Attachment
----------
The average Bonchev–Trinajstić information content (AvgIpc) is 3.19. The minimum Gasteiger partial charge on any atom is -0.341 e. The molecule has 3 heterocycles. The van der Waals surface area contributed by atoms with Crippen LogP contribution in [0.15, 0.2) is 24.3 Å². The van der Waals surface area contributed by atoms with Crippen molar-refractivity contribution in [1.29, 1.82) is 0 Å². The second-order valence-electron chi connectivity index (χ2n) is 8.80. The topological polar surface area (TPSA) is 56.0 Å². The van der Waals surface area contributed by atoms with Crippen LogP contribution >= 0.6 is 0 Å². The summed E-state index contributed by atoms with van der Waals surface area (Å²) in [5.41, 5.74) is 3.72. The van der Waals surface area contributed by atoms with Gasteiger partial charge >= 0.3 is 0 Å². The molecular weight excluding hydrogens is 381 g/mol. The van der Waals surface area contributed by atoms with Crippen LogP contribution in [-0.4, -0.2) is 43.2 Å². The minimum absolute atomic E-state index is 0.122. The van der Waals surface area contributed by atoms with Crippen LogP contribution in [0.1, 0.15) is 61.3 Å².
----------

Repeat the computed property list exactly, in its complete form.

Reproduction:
The average Bonchev–Trinajstić information content (AvgIpc) is 3.19. The minimum Gasteiger partial charge on any atom is -0.341 e. The molecule has 3 heterocycles. The van der Waals surface area contributed by atoms with Crippen LogP contribution in [0.15, 0.2) is 24.3 Å². The van der Waals surface area contributed by atoms with Crippen molar-refractivity contribution in [1.29, 1.82) is 0 Å². The second-order valence-electron chi connectivity index (χ2n) is 8.80. The topological polar surface area (TPSA) is 56.0 Å². The van der Waals surface area contributed by atoms with Crippen LogP contribution >= 0.6 is 0 Å². The summed E-state index contributed by atoms with van der Waals surface area (Å²) in [5.41, 5.74) is 3.72. The van der Waals surface area contributed by atoms with Gasteiger partial charge >= 0.3 is 0 Å². The molecular weight excluding hydrogens is 381 g/mol. The van der Waals surface area contributed by atoms with Crippen LogP contribution in [-0.4, -0.2) is 43.2 Å². The minimum absolute atomic E-state index is 0.122. The van der Waals surface area contributed by atoms with Crippen LogP contribution in [0.1, 0.15) is 61.3 Å².